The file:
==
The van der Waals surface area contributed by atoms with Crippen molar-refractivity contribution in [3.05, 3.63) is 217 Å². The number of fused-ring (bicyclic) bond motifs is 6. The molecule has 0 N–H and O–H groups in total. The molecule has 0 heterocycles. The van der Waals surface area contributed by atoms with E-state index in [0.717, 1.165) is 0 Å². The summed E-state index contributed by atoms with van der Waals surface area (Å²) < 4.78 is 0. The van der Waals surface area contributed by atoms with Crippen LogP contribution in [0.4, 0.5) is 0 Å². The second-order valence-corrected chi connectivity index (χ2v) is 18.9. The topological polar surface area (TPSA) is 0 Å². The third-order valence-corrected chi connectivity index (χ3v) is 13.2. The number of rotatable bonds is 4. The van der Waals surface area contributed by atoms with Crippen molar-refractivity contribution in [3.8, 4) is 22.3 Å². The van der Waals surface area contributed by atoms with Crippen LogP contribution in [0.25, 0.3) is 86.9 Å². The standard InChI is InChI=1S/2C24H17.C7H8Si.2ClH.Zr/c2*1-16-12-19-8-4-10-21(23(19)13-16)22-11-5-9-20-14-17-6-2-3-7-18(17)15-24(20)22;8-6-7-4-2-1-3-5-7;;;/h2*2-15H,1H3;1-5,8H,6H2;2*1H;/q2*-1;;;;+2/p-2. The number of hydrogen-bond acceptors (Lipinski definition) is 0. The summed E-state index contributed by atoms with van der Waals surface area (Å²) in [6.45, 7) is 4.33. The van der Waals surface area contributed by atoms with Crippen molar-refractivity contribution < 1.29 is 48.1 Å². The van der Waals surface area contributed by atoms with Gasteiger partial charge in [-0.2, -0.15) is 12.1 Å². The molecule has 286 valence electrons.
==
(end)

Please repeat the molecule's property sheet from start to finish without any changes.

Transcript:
The van der Waals surface area contributed by atoms with Crippen molar-refractivity contribution in [3.05, 3.63) is 217 Å². The number of fused-ring (bicyclic) bond motifs is 6. The molecule has 0 N–H and O–H groups in total. The molecule has 0 heterocycles. The van der Waals surface area contributed by atoms with E-state index in [0.717, 1.165) is 0 Å². The summed E-state index contributed by atoms with van der Waals surface area (Å²) < 4.78 is 0. The van der Waals surface area contributed by atoms with Crippen LogP contribution in [0.4, 0.5) is 0 Å². The second-order valence-corrected chi connectivity index (χ2v) is 18.9. The topological polar surface area (TPSA) is 0 Å². The third-order valence-corrected chi connectivity index (χ3v) is 13.2. The number of rotatable bonds is 4. The van der Waals surface area contributed by atoms with Crippen molar-refractivity contribution in [3.8, 4) is 22.3 Å². The van der Waals surface area contributed by atoms with Crippen LogP contribution in [0.25, 0.3) is 86.9 Å². The standard InChI is InChI=1S/2C24H17.C7H8Si.2ClH.Zr/c2*1-16-12-19-8-4-10-21(23(19)13-16)22-11-5-9-20-14-17-6-2-3-7-18(17)15-24(20)22;8-6-7-4-2-1-3-5-7;;;/h2*2-15H,1H3;1-5,8H,6H2;2*1H;/q2*-1;;;;+2/p-2. The number of hydrogen-bond acceptors (Lipinski definition) is 0. The summed E-state index contributed by atoms with van der Waals surface area (Å²) in [6.45, 7) is 4.33. The van der Waals surface area contributed by atoms with Crippen molar-refractivity contribution < 1.29 is 48.1 Å². The van der Waals surface area contributed by atoms with Gasteiger partial charge in [-0.2, -0.15) is 12.1 Å². The molecule has 286 valence electrons.